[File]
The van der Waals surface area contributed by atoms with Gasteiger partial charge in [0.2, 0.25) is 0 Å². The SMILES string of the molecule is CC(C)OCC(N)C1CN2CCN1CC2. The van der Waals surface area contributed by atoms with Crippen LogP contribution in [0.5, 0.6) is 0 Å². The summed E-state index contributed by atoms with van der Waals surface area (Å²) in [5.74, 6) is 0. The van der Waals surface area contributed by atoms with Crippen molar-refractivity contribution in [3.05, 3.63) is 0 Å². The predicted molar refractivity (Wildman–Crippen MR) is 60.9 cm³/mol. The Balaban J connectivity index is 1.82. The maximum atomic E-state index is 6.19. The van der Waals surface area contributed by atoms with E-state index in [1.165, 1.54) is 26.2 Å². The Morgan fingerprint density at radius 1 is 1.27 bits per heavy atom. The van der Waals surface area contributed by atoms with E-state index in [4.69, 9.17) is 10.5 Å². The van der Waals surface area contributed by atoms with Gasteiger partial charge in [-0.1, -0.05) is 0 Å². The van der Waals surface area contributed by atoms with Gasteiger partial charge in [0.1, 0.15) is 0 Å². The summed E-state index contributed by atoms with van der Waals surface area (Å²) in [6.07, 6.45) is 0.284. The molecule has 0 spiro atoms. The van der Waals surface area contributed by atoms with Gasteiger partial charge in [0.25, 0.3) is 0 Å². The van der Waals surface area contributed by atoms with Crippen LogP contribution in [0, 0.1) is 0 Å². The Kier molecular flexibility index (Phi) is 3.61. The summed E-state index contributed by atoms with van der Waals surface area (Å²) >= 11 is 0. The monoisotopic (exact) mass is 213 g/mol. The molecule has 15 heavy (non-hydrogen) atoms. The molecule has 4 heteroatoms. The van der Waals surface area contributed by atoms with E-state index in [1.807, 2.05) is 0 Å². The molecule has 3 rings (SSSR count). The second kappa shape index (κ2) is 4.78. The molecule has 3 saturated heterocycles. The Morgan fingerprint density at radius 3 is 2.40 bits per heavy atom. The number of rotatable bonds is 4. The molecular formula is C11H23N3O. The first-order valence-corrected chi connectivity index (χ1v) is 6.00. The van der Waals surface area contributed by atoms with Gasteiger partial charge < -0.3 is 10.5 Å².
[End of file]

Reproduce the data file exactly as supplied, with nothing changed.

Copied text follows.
The van der Waals surface area contributed by atoms with Gasteiger partial charge in [0.2, 0.25) is 0 Å². The SMILES string of the molecule is CC(C)OCC(N)C1CN2CCN1CC2. The van der Waals surface area contributed by atoms with Crippen LogP contribution in [0.5, 0.6) is 0 Å². The summed E-state index contributed by atoms with van der Waals surface area (Å²) in [5.74, 6) is 0. The van der Waals surface area contributed by atoms with Crippen molar-refractivity contribution in [3.05, 3.63) is 0 Å². The predicted molar refractivity (Wildman–Crippen MR) is 60.9 cm³/mol. The Balaban J connectivity index is 1.82. The maximum atomic E-state index is 6.19. The van der Waals surface area contributed by atoms with E-state index in [1.165, 1.54) is 26.2 Å². The Morgan fingerprint density at radius 1 is 1.27 bits per heavy atom. The van der Waals surface area contributed by atoms with E-state index in [4.69, 9.17) is 10.5 Å². The van der Waals surface area contributed by atoms with Gasteiger partial charge in [-0.1, -0.05) is 0 Å². The van der Waals surface area contributed by atoms with Gasteiger partial charge in [0.1, 0.15) is 0 Å². The summed E-state index contributed by atoms with van der Waals surface area (Å²) in [6.07, 6.45) is 0.284. The molecule has 0 spiro atoms. The van der Waals surface area contributed by atoms with Gasteiger partial charge in [0.25, 0.3) is 0 Å². The van der Waals surface area contributed by atoms with Crippen LogP contribution in [0, 0.1) is 0 Å². The Kier molecular flexibility index (Phi) is 3.61. The summed E-state index contributed by atoms with van der Waals surface area (Å²) >= 11 is 0. The monoisotopic (exact) mass is 213 g/mol. The molecule has 15 heavy (non-hydrogen) atoms. The molecule has 4 heteroatoms. The van der Waals surface area contributed by atoms with E-state index in [1.807, 2.05) is 0 Å². The molecule has 3 rings (SSSR count). The second kappa shape index (κ2) is 4.78. The molecule has 3 saturated heterocycles. The Morgan fingerprint density at radius 3 is 2.40 bits per heavy atom. The number of rotatable bonds is 4. The molecular formula is C11H23N3O. The first-order valence-corrected chi connectivity index (χ1v) is 6.00. The van der Waals surface area contributed by atoms with Gasteiger partial charge < -0.3 is 10.5 Å².